COOK COUNTY REPUBLICAN PARTY and CHICAGO REPUBLICAN PARTY, Plaintiffs-Appellees, v. FRANCES SAPONE and SAMMY TENUTA, Defendants-Appellants.
This suit began as Cook County Republican Party and Chicago Republican Party v. Cook County Board of Election Commissioners. The Party (as we call the two parties collectively) contended that the Board must in-clude on the ballot a candidate that the Party slated for the House of Representatives in the November 2016 election. But the Board had never announced a plan to exclude the candidate. The district court entered an injunction compelling the Board to keep this candidate on the ballot. The court did not ask whether there ever had been a case or controversy be-tween the Party and the Board. 198 F. Supp. 3d 886 (N.D. Ill. 2016). The Board did not appeal.
The Party named two additional defendants: Frances Sapone and Sammy Tenuta. In March 2016 each had been elected a ward committeeman, a position that includes a seat on the Party's central committee. The Party, which refused to seat them, sought a declaratory judgment that its action is valid under Illinois law. Its refusal to seat them is what led it to worry that the Board would not put its candidate on the ballot. The Party feared that the Board would deem the se-lection invalid because the central committee was not properly constituted. That worry proved to be unfounded, but the Party's dispute with Sapone and Tenuta remains live. It is not, however, itself a federal claim—the Party's position against Sapone and Tenuta rests on state law, and the litigants are not of diverse citizenship.
The state-law dispute is a serious one. Illinois law pro-vides for the election of ward committeemen. 10 ILCS 5/7-8(b). Sapone and Tenuta won their elections and contend that they are entitled to be seated unless disqualified under 10 ILCS 5/7-8(k) (felony conviction) or 5/8-5 (death, resigna-tion, or moving outside the ward of election). Sapone and Tenuta describe these statutory conditions as the sole grounds of disqualification. But the Party has eligibility rules. One of these is that a person is ineligible to be a ward committeeman if he voted in any other party's primary within eight years of standing for election as a ward committeeman. (This rule was adopted less than two weeks before the election in which Sapone and Tenuta ran, but they do not make anything of this timing.) Sapone had voted in every Democratic primary during the eight years preceding her election as Republican ward committeeman, see 223 F. Supp. 3d 713, 715 (N.D. Ill. 2016), and Tenuta had voted in at least one Democratic primary during those years. The Party con-tends that its eligibility rules are valid under Illinois law. The Party adds an anticipatory federal contention: if state law does not respect the Party's eligibility rules, then Illinois violates the First Amendment. We call this anticipatory because (a) neither the Cook County Board of Election Commissioners nor any state official has suggested that the Party's eligibility rules are invalid, and (b) it is just a potential response to a potential contention by Sapone and Tenuta.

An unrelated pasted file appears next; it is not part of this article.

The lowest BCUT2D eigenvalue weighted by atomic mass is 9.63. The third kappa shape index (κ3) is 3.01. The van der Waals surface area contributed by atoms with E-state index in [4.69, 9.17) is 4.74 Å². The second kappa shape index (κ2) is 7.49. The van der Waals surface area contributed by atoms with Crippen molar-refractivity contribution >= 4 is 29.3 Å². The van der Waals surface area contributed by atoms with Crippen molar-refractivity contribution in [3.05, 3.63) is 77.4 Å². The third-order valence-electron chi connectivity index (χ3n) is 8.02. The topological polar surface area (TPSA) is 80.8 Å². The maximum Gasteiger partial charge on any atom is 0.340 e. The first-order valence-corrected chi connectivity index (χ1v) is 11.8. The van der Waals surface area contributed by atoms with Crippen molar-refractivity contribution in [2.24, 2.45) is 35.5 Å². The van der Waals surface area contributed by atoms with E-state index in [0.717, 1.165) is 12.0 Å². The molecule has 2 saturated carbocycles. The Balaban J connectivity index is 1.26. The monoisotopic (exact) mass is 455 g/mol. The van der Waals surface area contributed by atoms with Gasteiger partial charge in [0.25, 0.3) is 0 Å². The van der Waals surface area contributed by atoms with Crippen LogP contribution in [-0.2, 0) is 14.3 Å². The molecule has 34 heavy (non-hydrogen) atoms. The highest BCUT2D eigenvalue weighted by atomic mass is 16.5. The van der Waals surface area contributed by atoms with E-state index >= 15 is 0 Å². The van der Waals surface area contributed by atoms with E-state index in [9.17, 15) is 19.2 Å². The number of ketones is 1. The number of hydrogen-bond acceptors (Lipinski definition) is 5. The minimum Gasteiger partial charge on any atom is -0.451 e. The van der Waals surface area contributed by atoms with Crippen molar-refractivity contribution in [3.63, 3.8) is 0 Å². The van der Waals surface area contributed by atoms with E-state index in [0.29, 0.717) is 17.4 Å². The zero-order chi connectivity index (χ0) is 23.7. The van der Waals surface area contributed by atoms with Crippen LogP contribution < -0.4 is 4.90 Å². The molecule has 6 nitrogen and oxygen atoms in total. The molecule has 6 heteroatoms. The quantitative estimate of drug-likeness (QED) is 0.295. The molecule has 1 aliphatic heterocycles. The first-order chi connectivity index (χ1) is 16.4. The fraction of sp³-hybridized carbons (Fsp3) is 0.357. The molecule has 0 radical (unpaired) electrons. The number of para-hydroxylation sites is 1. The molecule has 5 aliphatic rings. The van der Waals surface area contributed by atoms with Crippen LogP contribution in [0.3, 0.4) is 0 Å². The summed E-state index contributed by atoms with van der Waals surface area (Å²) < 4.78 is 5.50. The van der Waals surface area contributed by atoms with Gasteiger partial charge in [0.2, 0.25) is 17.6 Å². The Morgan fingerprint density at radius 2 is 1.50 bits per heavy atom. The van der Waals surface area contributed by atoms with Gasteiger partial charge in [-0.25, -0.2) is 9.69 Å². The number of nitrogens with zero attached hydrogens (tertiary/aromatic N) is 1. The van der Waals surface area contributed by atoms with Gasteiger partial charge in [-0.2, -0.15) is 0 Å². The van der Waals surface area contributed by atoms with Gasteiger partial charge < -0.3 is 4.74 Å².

The district court ruled in the Party's favor on its contention that its rules are valid under Illinois law and added that, if local or state officials nonetheless were to contest the Party's rules, then the officials would be violating the Constitution. 207 F. Supp. 3d 841 (N.D. Ill. 2016). For the constitu-tional part of its decision the district court relied on Eu v. San Francisco County Democratic Central Committee, 489 U.S. 214 (1989), which holds that political parties have a right under the First Amendment to choose their own leaders. The judge did not consider the fact that public officials were not con-testing the Party's claims—recall that the Board did not appeal and that the relief against it became incontestable when the time for appeal expired. See 1000 Friends of Wisconsin Inc. v. United States Department of Transportation, 860 F.3d 480 (7th Cir. 2017). Nor did the judge consider the possibility that he was issuing an advisory opinion.